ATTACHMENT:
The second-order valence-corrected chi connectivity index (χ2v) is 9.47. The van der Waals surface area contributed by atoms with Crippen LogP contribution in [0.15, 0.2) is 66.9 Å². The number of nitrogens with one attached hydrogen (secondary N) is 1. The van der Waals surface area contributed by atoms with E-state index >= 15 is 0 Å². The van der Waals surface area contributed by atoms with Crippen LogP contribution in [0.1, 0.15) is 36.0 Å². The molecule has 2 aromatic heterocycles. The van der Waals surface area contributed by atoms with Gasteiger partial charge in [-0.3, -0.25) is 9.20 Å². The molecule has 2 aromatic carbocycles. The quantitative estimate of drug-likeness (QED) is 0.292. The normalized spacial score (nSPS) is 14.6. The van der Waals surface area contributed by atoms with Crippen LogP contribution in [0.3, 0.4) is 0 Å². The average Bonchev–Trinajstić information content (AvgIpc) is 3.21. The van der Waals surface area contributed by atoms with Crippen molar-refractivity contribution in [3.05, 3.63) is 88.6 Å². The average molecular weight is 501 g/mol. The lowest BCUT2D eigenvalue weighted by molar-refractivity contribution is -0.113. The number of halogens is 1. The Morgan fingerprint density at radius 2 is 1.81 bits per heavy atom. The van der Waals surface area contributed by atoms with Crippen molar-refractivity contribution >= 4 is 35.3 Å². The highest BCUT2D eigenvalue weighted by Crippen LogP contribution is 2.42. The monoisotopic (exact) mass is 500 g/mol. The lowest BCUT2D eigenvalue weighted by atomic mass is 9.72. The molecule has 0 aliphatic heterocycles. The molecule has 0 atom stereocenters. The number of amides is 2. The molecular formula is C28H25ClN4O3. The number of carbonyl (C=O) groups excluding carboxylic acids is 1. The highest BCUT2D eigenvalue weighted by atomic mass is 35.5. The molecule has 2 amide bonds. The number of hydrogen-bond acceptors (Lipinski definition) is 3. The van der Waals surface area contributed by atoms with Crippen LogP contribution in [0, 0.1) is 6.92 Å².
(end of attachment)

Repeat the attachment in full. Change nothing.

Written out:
The second-order valence-corrected chi connectivity index (χ2v) is 9.47. The van der Waals surface area contributed by atoms with Crippen LogP contribution in [0.15, 0.2) is 66.9 Å². The number of nitrogens with one attached hydrogen (secondary N) is 1. The van der Waals surface area contributed by atoms with E-state index >= 15 is 0 Å². The van der Waals surface area contributed by atoms with Crippen LogP contribution in [0.1, 0.15) is 36.0 Å². The molecule has 2 aromatic heterocycles. The van der Waals surface area contributed by atoms with Gasteiger partial charge in [-0.3, -0.25) is 9.20 Å². The molecule has 2 aromatic carbocycles. The quantitative estimate of drug-likeness (QED) is 0.292. The normalized spacial score (nSPS) is 14.6. The van der Waals surface area contributed by atoms with Crippen LogP contribution in [0.3, 0.4) is 0 Å². The average Bonchev–Trinajstić information content (AvgIpc) is 3.21. The van der Waals surface area contributed by atoms with Crippen molar-refractivity contribution in [3.05, 3.63) is 88.6 Å². The average molecular weight is 501 g/mol. The lowest BCUT2D eigenvalue weighted by molar-refractivity contribution is -0.113. The number of halogens is 1. The Morgan fingerprint density at radius 2 is 1.81 bits per heavy atom. The van der Waals surface area contributed by atoms with Crippen molar-refractivity contribution >= 4 is 35.3 Å². The highest BCUT2D eigenvalue weighted by Crippen LogP contribution is 2.42. The monoisotopic (exact) mass is 500 g/mol. The lowest BCUT2D eigenvalue weighted by atomic mass is 9.72. The molecule has 0 aliphatic heterocycles. The molecule has 0 atom stereocenters. The number of amides is 2. The molecular formula is C28H25ClN4O3. The number of carbonyl (C=O) groups excluding carboxylic acids is 1. The highest BCUT2D eigenvalue weighted by atomic mass is 35.5. The molecule has 2 amide bonds. The number of hydrogen-bond acceptors (Lipinski definition) is 3. The van der Waals surface area contributed by atoms with Crippen LogP contribution in [0, 0.1) is 6.92 Å².